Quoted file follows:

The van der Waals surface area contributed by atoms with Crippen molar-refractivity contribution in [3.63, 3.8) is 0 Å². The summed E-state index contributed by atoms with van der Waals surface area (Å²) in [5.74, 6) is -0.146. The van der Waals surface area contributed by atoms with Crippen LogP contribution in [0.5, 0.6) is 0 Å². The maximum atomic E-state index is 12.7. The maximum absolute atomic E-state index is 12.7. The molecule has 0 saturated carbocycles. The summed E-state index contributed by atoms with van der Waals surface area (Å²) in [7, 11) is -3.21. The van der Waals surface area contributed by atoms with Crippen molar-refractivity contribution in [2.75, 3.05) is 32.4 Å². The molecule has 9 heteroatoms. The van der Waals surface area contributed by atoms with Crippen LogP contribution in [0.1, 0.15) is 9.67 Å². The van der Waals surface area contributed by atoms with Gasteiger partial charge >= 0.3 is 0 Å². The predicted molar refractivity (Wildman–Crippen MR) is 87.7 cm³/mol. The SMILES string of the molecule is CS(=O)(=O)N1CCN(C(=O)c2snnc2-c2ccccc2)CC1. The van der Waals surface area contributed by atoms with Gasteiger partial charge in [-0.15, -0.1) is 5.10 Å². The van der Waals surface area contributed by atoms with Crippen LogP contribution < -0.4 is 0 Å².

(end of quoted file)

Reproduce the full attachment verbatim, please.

The van der Waals surface area contributed by atoms with Crippen molar-refractivity contribution in [3.63, 3.8) is 0 Å². The summed E-state index contributed by atoms with van der Waals surface area (Å²) in [5.74, 6) is -0.146. The van der Waals surface area contributed by atoms with Crippen LogP contribution in [0.5, 0.6) is 0 Å². The maximum atomic E-state index is 12.7. The maximum absolute atomic E-state index is 12.7. The molecule has 0 saturated carbocycles. The summed E-state index contributed by atoms with van der Waals surface area (Å²) in [7, 11) is -3.21. The van der Waals surface area contributed by atoms with Crippen molar-refractivity contribution in [2.75, 3.05) is 32.4 Å². The molecule has 9 heteroatoms. The van der Waals surface area contributed by atoms with Crippen LogP contribution in [0.1, 0.15) is 9.67 Å². The van der Waals surface area contributed by atoms with Gasteiger partial charge >= 0.3 is 0 Å². The predicted molar refractivity (Wildman–Crippen MR) is 87.7 cm³/mol. The SMILES string of the molecule is CS(=O)(=O)N1CCN(C(=O)c2snnc2-c2ccccc2)CC1. The van der Waals surface area contributed by atoms with Gasteiger partial charge in [-0.15, -0.1) is 5.10 Å². The van der Waals surface area contributed by atoms with Crippen LogP contribution < -0.4 is 0 Å².